Charles Grodin and Cybill Shepherd in 1972's The Heartbreak Kid.
his is unambiguously a very depressing story — an account of rash destruction inflicted by a man unhealthily dominated more by aspiration than reality. But May has a deft touch that makes The Heartbreak
Kid more riveting and awkwardly funny (every laugh in the movie is inextricable from discomfort) than entirely detestable. It's a sharp study of how unfulfilling it is to desire and nothing else. Lenny is undoubtedly monstrous, but May and writer Neil Simon don’t draw his character — or really anything in the movie — with a myopia that would make him simplistically condemnatory. We’re captivated by how he flails. He’s a memorable character because we can fundamentally relate to many of the things eating at him — his worry over what a marriage he knows will likely be unfulfilling could do to his life; a preoccupation with wanting more than what he has; an acute anxiety about where he’s going — while being mortified by how he externalizes those apprehensions. Our simultaneous identification and disgust with him create an interesting tension.
Lenny is incapable of stopping his worst impulses. He’s so obsessed with staving off his own malaise that when he inevitably breaks up with Lila (which might be the film’s best-realized scene) and she says in response that she thinks she’s going to throw up, Lenny ignores her plea to go to the bathroom so that he can continue smothering her with assurances that don’t suit what she needs but rather make him feel like he’s doing the right thing. (He practically shoves her down back into her chair and forces a glass of water down her throat.) Berlin, who is May’s daughter in real life and presumably a sort of bizarro image of the filmmaker, looks like she’s been kicked in the stomach when the realization that her five-day-old marriage is over has hit her. Her sympathetic performance makes us heartsick, and we can’t help but keep thinking about Lila long after the movie has finished.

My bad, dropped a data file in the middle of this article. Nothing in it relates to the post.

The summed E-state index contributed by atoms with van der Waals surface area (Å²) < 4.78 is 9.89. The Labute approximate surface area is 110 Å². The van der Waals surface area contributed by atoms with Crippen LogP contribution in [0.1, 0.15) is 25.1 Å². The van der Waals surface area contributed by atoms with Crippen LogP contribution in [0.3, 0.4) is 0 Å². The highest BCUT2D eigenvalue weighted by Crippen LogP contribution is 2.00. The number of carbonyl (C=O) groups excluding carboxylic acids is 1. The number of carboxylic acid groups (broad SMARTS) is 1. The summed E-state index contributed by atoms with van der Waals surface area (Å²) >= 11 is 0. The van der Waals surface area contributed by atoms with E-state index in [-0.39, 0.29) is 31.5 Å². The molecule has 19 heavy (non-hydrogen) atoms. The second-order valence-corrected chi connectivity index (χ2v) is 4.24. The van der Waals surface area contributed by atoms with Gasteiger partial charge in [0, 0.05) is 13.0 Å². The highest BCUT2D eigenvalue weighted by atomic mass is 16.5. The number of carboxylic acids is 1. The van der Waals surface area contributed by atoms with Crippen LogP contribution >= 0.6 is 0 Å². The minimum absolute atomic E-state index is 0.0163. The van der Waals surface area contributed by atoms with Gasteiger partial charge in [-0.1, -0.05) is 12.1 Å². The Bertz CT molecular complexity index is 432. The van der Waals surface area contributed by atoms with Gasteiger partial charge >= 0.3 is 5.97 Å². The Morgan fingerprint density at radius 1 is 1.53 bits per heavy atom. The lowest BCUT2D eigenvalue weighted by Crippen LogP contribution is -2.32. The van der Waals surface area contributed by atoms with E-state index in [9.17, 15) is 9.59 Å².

Most people in The Heartbreak Kid prioritize a person’s transactional value over real connection; Lenny is just the most harmful in how he lets the tendency manifest. Kelly, after late in the movie agreeing to a longer-term relationship with him, seems to view her chaotic pursuant as a means to get away from her WASPy upbringing. And Lila, who regularly brings up the “forever” aspect of marriage (“are you going to be grouchy for the next 50 years?” she asks Lenny), seems like a naïf more in love with ideas of marriage bringing a person greater value than Lenny himself. You notice that Lenny never has any meaningful conversations with Lila or Kelly in the course of The Heartbreak Kid; it would crease the images he’s developed for them. The Heartbreak Kid superficially ends happily — Lenny gets what he thinks he wants — but it’s intrinsically tragic. Once a fantasy-come-true has run its course, what comes next if it has no solid basis? This is a perceptive tragicomedy about one man’s slow death by toxic idealization. A